Republicans, including Tillis, endorse controversial nomination while Democrats express deep concerns
Day Two of the extraordinary U.S. Senate Judiciary Committee confirmation hearings for Supreme Court nominee Amy Coney Barrett stretched into the evening hours yesterday, but the event generated few surprises and little new information as the nominee avoided taking controversial stances.
Barrett, 48, a judge on the 7th Circuit Court of Appeals who was tapped by President Trump to replace the late Justice Ruth Bader Ginsburg, who died Sept. 18, won universal acclaim from Republicans as an outstanding selection. Democrats, conversely, raised red flags about both Barrett’s judicial philosophy and the timing of the confirmation process, just weeks prior to a presidential election.
Former Judiciary Committee chair, Republican Charles Grassley of Iowa offered strong support for the nominee. In his opening remarks Monday and again at the beginning of his period for questions Tuesday, Grassley criticized Democrats for what he described as “baseless claims and scare tactics” regarding Barrett’s views as a devout Catholic, as well as the potential effect her confirmation could have on the fate of the Affordable Care Act.
Grassley said Barrett should do as Ginsburg did in her confirmation hearing, and offer “no forecasts, no hints” on how she would vote on a particular case. He quoted Barrett herself saying that judges must apply the law as written, “setting aside any policy views they might hold.”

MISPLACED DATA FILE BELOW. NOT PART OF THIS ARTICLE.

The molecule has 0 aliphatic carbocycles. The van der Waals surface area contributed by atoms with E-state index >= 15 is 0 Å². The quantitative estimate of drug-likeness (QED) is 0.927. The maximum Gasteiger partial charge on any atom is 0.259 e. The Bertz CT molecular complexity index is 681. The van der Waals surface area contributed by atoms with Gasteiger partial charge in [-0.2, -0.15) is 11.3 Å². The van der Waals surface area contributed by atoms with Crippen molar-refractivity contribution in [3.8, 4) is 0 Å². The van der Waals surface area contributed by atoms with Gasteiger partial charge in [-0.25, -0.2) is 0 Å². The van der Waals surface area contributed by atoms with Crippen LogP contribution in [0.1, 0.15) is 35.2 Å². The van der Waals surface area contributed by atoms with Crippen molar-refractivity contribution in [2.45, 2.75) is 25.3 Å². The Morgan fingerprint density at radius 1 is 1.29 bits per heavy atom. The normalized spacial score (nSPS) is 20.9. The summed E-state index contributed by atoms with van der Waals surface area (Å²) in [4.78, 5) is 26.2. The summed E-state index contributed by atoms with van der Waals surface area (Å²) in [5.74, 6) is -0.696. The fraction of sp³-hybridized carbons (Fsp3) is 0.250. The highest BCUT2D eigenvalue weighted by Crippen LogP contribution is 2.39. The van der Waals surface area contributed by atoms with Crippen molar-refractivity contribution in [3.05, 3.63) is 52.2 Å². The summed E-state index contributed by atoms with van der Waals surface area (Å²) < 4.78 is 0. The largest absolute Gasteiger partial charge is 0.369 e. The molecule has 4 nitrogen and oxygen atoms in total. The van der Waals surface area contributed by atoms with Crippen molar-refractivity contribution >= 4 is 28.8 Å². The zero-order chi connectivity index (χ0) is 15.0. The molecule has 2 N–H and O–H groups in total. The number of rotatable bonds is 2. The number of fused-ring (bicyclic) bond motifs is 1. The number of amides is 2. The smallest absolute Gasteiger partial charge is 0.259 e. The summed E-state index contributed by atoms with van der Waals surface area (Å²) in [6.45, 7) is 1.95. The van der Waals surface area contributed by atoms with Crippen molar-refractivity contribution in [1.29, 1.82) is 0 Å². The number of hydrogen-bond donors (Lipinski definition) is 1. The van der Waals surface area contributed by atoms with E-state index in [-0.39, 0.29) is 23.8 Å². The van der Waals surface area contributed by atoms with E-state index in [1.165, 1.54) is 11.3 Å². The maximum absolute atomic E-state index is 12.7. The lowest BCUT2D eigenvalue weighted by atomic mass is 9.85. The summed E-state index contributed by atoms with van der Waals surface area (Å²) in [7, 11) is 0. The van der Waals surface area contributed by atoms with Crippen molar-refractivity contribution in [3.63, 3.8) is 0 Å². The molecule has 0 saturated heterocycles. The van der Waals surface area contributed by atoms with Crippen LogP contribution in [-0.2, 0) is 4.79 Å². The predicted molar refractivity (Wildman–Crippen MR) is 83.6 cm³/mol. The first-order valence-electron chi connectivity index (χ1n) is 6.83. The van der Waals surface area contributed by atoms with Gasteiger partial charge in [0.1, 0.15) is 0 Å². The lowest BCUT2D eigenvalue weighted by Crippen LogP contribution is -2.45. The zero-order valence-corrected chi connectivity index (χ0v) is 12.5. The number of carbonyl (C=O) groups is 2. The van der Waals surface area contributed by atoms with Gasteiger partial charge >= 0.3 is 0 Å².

“You’ve got a lifetime appointment,” Grassley said. “If you do law-making, people can’t vote you out of office. Law-making is our job.”
In sharp contrast to Grassley, California Senator and Democratic nominee for Vice President Kamala Harris expressed deep concerns about what Barrett’s confirmation to the high court could mean for the future of the controversial health care law sometimes referred to as “Obamacare.”.
According to CNN, Harris, who appeared at the hearing virtually last evening, questioned Barrett about a 2017 article she authored in which she criticized Chief Justice John Roberts’ majority opinion upholding the law as constitutional.
“In other words, the Affordable Care Act and all its protections hinge on this seat and the outcome of this hearing. And I believe it’s very important the American people understand the issues at stake, and what’s at play,” Harris said.
The future of abortion rights
Like many other Democrats on the committee, Sen. Amy Klobuchar pressed Barrett on the future of the Court’s near-half-century-old ruling in the case of Roe v. Wade that established a woman’s constitutional right to obtain an abortion.
Klobuchar asked Barrett why she doesn’t classify the landmark case as “super precedent,” meaning it would never be overturned.
Barrett told the Minnesota lawmaker and former presidential candidate that scholars have noted that even though Roe isn’t considered a “super precedent” case, “that doesn’t mean it should be overruled.”
Barrett has not directly commented during the hearings on her personal views on abortion, but the Guardian newspaper found she signed her name in support of a 2006 newspaper ad sponsored by an anti-abortion group. Barrett is considered a favorite among conservatives and that has raised concerns with Democrats who fear she could roll back Roe.
If she’s confirmed, she would shift the court considerably to the right with six conservative judges and three liberal judges.